U.S. Fails to Ban Polar Bear Trade (Update)

Gang up on Canada

polar bear drilling arctic oil

A polar bear with nowhere to go.     Photo: Martin Lopatka/Flickr

The U.S. and Russia are uniting against Canada in an effort to win a hockey gold med—er, no. They’re uniting to try to ban the international commercial trade of polar bear products. Canada, currently, is home to near 75 percent of the world’s remaining polar bears, and it’s also the only country that allows the export of polar bear products.

Around 600 polar bears are killed by Canadian hunters each year, and then exported for their, well, parts. The U.S., supported by Russia, has issued a proposal to ban the export trade. From The Guardian:

The U.S. is adamant the trade is unsustainable. "The best scientific evidence says two-thirds of the polar bear population will be gone by mid-century, so how can you have a sustainable commercial trade?" asked Dan Ashe, head of the U.S. delegation to the 178-nation meeting of the Convention on the Trade in Endangered Species (Cites) being held in Thailand.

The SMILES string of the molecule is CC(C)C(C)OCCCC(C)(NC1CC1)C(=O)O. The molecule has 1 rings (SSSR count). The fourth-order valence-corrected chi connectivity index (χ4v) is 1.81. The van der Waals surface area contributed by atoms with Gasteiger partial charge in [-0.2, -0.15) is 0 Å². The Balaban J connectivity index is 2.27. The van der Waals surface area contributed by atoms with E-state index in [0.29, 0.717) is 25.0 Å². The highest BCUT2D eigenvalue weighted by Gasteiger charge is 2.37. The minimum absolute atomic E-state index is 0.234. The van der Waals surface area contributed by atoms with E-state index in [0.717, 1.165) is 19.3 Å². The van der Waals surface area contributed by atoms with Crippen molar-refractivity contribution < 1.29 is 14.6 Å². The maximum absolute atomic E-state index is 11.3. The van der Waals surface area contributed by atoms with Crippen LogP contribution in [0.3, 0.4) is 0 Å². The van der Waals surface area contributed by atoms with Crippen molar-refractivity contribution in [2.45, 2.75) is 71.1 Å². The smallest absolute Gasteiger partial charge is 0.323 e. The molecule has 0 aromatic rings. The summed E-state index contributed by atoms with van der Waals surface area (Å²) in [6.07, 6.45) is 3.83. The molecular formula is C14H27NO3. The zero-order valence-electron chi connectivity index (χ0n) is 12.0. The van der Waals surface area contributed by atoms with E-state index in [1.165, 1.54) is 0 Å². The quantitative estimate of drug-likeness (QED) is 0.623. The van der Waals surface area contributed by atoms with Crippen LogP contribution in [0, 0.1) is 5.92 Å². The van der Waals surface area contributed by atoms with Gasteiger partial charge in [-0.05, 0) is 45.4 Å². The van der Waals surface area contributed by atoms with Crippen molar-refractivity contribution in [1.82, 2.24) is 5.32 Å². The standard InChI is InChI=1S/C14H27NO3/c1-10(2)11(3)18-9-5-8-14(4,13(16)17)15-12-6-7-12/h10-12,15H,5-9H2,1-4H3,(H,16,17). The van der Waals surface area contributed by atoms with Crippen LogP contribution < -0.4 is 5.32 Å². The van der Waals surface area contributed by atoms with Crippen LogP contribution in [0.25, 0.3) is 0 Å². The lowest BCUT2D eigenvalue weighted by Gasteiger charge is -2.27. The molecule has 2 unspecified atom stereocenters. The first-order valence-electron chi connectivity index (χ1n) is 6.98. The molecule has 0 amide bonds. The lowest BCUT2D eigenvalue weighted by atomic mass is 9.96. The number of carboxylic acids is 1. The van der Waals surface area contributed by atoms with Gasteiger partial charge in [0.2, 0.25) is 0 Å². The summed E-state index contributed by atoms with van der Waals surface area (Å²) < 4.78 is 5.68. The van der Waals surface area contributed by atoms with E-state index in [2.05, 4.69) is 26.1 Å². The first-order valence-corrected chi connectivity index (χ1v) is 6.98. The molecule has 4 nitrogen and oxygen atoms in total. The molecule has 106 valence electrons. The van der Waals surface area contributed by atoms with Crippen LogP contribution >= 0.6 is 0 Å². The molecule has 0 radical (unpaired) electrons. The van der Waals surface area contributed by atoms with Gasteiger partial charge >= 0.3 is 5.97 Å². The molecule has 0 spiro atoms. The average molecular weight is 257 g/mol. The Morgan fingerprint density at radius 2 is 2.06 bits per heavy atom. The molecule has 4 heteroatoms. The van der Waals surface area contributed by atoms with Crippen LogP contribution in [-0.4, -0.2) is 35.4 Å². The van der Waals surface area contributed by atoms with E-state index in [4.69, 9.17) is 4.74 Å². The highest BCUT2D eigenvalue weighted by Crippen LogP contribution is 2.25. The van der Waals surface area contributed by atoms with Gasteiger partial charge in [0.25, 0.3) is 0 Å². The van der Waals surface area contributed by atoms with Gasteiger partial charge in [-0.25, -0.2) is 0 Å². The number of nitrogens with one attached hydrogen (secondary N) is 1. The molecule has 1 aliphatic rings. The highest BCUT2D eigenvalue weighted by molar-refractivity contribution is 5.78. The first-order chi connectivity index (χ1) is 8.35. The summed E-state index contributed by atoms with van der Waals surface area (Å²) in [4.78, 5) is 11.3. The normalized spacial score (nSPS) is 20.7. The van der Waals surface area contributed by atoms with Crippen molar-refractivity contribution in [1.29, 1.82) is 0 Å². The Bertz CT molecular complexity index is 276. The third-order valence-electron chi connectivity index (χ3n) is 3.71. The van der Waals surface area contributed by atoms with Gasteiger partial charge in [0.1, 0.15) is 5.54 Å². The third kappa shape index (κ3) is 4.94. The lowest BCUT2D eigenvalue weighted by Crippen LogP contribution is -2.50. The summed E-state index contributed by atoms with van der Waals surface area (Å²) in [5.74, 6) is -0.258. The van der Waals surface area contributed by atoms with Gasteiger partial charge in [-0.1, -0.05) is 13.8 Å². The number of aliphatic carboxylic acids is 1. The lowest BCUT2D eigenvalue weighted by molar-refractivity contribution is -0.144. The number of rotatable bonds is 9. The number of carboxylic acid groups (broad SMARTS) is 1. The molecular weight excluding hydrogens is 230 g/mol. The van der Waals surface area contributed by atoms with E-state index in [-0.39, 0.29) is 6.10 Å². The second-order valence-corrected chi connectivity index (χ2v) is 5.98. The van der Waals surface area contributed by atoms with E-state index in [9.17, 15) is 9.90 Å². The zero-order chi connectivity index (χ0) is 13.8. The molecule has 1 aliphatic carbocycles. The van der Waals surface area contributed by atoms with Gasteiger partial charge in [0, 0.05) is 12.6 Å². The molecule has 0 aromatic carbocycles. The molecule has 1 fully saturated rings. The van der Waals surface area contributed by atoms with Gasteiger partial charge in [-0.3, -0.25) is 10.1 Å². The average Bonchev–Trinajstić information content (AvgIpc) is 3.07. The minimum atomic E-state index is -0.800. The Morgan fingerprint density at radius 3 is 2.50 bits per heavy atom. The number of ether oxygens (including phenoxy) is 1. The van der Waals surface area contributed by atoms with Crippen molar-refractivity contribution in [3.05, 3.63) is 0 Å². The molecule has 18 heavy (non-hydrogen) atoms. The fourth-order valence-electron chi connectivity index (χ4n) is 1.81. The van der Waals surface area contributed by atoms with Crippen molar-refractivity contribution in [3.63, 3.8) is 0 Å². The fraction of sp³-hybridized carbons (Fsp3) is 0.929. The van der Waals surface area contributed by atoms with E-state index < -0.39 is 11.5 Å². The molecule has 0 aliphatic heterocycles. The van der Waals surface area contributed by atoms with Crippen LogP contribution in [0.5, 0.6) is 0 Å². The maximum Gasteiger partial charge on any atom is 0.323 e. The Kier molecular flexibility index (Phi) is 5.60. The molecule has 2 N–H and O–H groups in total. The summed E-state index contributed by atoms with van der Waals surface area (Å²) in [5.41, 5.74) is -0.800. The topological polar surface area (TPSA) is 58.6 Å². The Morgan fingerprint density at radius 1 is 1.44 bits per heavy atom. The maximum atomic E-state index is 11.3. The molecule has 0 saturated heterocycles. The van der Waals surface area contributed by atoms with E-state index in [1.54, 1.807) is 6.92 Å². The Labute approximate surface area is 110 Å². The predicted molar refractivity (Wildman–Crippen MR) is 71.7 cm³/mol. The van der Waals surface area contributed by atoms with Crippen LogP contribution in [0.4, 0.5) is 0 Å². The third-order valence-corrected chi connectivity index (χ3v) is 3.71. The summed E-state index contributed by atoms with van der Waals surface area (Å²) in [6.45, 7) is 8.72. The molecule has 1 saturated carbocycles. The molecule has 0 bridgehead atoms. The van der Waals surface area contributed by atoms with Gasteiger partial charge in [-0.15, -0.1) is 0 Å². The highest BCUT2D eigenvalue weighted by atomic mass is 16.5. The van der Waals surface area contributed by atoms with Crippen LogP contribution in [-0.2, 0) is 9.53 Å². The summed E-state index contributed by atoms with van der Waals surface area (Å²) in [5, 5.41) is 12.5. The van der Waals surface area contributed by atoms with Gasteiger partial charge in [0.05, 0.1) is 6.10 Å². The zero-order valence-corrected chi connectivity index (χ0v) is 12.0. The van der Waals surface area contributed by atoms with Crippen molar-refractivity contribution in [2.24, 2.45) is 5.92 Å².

Canada, home to about three-quarters of the world's 20,000-25,000 remaining polar bears, is the only country that allows the export of polar bear products. Its delegates argue there is "insufficient scientific evidence" that polar bear populations will decline by more than half in the coming decades and that trade is "not detrimental to the species." They say hunting and trading in polar bears is "integrally linked" with Inuit subsistence and culture.

A vote is expected within the next few days between the U.S. proposal and a European Union proposal, which would only require Canada “to report the number of polar bears exported and provide further information on trade and populations.”

UPDATE: The U.S. proposal was defeated, with 38 voting in favor, 42 against, and 46 abstaining. The exporting of polar bear products will remain legal in Canada.

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